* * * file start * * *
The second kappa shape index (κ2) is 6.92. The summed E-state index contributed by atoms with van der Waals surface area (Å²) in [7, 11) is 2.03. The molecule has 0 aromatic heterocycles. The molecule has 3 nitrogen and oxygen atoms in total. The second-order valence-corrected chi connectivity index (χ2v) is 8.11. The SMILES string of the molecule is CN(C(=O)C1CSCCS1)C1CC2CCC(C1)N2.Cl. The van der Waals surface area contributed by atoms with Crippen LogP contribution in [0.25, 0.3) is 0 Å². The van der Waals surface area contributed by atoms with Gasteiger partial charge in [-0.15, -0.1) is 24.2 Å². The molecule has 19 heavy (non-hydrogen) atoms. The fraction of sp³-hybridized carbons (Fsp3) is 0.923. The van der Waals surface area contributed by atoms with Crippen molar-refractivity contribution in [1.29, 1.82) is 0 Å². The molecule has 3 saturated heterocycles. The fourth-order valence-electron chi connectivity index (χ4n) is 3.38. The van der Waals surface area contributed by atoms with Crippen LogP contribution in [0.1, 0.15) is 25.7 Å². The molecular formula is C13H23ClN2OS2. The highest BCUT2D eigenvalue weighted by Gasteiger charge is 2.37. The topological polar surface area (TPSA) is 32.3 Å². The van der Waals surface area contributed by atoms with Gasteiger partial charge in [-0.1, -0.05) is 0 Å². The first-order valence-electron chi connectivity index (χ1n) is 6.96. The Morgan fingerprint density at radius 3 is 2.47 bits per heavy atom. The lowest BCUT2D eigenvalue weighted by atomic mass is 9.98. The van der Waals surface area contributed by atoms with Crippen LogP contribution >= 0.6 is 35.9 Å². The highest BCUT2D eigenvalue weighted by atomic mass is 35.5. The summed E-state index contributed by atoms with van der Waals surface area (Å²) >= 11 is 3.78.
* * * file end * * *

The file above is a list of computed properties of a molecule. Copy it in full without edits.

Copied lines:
The second kappa shape index (κ2) is 6.92. The summed E-state index contributed by atoms with van der Waals surface area (Å²) in [7, 11) is 2.03. The molecule has 0 aromatic heterocycles. The molecule has 3 nitrogen and oxygen atoms in total. The second-order valence-corrected chi connectivity index (χ2v) is 8.11. The SMILES string of the molecule is CN(C(=O)C1CSCCS1)C1CC2CCC(C1)N2.Cl. The van der Waals surface area contributed by atoms with Crippen LogP contribution in [0.25, 0.3) is 0 Å². The van der Waals surface area contributed by atoms with Gasteiger partial charge in [-0.15, -0.1) is 24.2 Å². The molecule has 19 heavy (non-hydrogen) atoms. The fraction of sp³-hybridized carbons (Fsp3) is 0.923. The van der Waals surface area contributed by atoms with Crippen molar-refractivity contribution in [1.29, 1.82) is 0 Å². The molecule has 3 saturated heterocycles. The fourth-order valence-electron chi connectivity index (χ4n) is 3.38. The van der Waals surface area contributed by atoms with Crippen LogP contribution in [0.1, 0.15) is 25.7 Å². The molecular formula is C13H23ClN2OS2. The highest BCUT2D eigenvalue weighted by Gasteiger charge is 2.37. The topological polar surface area (TPSA) is 32.3 Å². The van der Waals surface area contributed by atoms with Gasteiger partial charge in [-0.1, -0.05) is 0 Å². The first-order valence-electron chi connectivity index (χ1n) is 6.96. The Morgan fingerprint density at radius 3 is 2.47 bits per heavy atom. The lowest BCUT2D eigenvalue weighted by atomic mass is 9.98. The van der Waals surface area contributed by atoms with Crippen LogP contribution >= 0.6 is 35.9 Å². The highest BCUT2D eigenvalue weighted by atomic mass is 35.5. The summed E-state index contributed by atoms with van der Waals surface area (Å²) >= 11 is 3.78.